By Adrianne Lee
(Grand Central Publishing)
September 3, 2013
Quint McCoy’s thirst for success as a realtor turned him into a workaholic who left both his wife and his parents feeling as if time with them rated considerably below job demands in Quint’s list of priorities. When his father dies unexpectedly and Quint realizes that he has lost forever his chance at the fishing trip with his dad that Quint has been postponing for a year, guilt and grief consume him. His real estate business suffers, and so does his marriage. Only in fishing does he find temporary relief from the emotional fallout of his dad’s death. When he takes a two-week fishing trip with his buddies, missing his second wedding anniversary in the process, it is another blow to his already shaky marriage. Unable to cope with his guilt and anger, he refuses to discuss their problems with his wife. Running away from her attempts to reach him, he shouts at her to divorce him.
Thirsty days fishing in the wilds of Alaska allows him to accept his father’s death and his own inability to change the things he regrets, but by the time he returns to his Montana home, his business has tanked and his wife has begun divorce proceedings. He discovers just how much he has lost when he finds that his mother, who owns the prime location where Quint had established his real estate office, has not only taken over the building for her pie shop, but she has also hired his indispensable office manager. His house is empty, and his wife has signed the final papers on their divorce and loaded her belongings in a U-haul, set to start a new life in Seattle.
Callee McCoy’s free-spirited mother died when Callee was only seven, leaving her to be brought up by a critical, emotionally unavailable grandmother. When Callee met Quint McCoy, she not only found the man she believed to be the love of her life but in his parents, Molly and Jimmy McCoy, she found the loving, accepting, supportive family that she had lacked after her mother’s death. Callee was devastated by Jimmy’s death, but she thought that she and Quint could comfort one another. Instead Quint’s isolation and anger left her reeling from an even greater loss. Callee may be among the walking wounded, but she’s determined with the help of her best friend, Roxy Nash, owner of a Seattle waterfront bistro, to fulfill some dreams she gave up on when she married. But before she leaves Kalispell, Montana, she needs to return the family heirloom ring Quint had given her and to say a final goodbye to Molly.
Neither Callee nor Quint is prepared to see the other at the Big Sky Pie Shop, but they are even less prepared for the shock of Molly’s heart attack. Thankful when she survives the attack and knowing that relieving Molly of all anxiety to keep her in the best shape to survive the heart surgery she is facing, they find themselves committing to do whatever it takes to see that the Big Sky Pie shop opens according to schedule. Spending time together leaves them unable to deny that the physical attraction between them is as strong as ever, but Callee has lost her faith in Quint and is questioning whether she ever truly loved him. Quint has a lot to make up for, but Molly must confront her own failures as well. In the meantime, in their desire to help Molly, they are discovering resources they never expected to use.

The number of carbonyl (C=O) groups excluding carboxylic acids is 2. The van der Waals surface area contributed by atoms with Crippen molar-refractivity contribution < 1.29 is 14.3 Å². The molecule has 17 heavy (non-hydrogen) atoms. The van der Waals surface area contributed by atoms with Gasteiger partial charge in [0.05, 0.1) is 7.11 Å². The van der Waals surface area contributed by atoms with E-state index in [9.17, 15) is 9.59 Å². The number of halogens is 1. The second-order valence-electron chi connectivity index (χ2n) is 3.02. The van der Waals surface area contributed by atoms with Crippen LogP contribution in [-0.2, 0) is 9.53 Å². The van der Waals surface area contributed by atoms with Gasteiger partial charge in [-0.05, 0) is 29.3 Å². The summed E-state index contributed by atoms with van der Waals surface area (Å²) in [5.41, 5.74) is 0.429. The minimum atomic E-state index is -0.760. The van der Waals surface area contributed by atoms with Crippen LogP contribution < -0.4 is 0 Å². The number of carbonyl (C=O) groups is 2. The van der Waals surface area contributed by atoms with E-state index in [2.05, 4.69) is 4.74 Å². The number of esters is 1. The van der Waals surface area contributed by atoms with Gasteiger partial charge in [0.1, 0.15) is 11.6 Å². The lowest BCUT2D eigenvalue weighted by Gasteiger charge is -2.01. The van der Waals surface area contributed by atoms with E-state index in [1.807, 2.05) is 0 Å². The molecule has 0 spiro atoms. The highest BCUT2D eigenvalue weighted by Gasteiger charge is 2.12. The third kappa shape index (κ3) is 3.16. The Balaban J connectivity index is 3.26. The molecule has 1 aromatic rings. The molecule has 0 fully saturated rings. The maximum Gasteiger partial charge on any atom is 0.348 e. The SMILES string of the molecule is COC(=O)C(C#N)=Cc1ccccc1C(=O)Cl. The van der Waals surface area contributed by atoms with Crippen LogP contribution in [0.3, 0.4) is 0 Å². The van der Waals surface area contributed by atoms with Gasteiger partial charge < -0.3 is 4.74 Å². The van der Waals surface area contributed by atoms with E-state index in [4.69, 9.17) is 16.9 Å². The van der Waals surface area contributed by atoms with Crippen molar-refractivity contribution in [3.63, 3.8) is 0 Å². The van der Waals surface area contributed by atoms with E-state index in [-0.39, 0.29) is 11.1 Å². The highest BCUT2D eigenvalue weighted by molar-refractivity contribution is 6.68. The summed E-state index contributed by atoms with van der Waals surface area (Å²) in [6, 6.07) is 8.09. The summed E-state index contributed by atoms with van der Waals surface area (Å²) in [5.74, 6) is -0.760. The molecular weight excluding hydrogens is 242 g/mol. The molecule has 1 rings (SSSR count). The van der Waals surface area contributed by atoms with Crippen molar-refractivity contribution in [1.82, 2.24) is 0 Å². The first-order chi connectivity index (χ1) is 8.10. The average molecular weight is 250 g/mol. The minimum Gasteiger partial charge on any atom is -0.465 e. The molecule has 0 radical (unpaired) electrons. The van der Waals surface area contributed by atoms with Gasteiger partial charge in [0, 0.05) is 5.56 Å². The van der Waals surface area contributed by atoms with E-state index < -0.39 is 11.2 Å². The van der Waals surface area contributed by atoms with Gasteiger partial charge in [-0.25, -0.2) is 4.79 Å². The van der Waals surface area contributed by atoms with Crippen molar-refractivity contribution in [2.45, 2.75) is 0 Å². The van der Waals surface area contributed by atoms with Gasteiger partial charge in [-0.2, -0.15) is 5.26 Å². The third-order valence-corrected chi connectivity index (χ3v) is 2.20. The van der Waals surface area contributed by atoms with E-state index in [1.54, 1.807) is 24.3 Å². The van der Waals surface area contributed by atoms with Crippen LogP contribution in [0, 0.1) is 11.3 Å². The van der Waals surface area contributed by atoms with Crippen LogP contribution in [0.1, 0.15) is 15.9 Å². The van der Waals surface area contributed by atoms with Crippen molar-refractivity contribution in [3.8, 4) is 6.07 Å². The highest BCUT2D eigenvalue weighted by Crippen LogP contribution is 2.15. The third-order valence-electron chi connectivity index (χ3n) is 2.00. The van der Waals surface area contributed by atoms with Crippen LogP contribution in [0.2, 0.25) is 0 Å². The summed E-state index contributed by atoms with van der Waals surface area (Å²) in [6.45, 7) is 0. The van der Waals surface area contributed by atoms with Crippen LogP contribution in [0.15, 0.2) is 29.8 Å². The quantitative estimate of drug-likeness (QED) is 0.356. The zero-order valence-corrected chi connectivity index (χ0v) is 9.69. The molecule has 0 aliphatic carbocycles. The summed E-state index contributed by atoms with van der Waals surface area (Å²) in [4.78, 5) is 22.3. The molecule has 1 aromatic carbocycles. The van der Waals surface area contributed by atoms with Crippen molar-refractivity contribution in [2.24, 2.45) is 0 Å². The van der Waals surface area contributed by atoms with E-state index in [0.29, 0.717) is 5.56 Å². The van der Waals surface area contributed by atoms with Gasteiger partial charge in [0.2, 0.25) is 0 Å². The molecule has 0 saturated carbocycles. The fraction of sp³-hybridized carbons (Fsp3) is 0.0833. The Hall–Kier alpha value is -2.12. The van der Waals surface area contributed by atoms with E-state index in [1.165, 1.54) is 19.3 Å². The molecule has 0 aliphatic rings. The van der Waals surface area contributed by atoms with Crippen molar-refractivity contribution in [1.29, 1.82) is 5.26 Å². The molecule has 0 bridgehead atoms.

Book one in Lee’s Big Sky Pie series is a sizzling romance with a likeable cast of characters, both primary and secondary. Quint behaved like a jerk, but grief can affect people in dramatic ways. I found his guilt and anger credible, and I’ve seen firsthand how grief can threaten even apparently solid relationships. Callee’s emotional baggage complicates the situation. I found both these characters engaging, and I love the reunion trope. From the get go, I was rooting for a reconciliation.
The secondary characters add richness to the story. Molly is a darling, and even though Jimmy dies before the story begins, memories of his big heart and homespun wisdom make him a definite presence. Single-mother Andrea Lovette, Quint’s office manager and Callee’s friend, Quint and Callee’s best buds, and the young pastry chef all add dimensions to the book as well as tease readers with the possibilities for sequels.
All that keeps me from giving Delectable a high recommendation is that I felt Quint and Callee’s problems were resolved too easily. I would have enjoyed the book even more had there been less emphasis given to the hunka-burning-love scenes and more attention devoted to the actual repairing of the couple’s damaged relationship. The book is only around 50,000 words. Maybe it just needed a couple more chapters. I’m not convinced that Quint and Callee’s HEA won’t hit some major bumps in a few months or a few years. However, that dissatisfaction is not great enough to keep me from suggesting to you that this novel is worth a try nor from looking forward to other books in the series. Delicious, the story of Jane Wilson, the young pastry chef, releases December 3, and book 3, Delightful, on February 4, 2014. I haven’t been able to discover the protagonist of that one, but I have a list of four more characters whose stories I’m hoping to read. My top candidate is Quint’s widowed friend.
Lee includes a recipe for cherry pie that I am eager to try. Books with recipes are trendy now. Do you like them? Have you ever tried a recipe you discovered in a romance novel?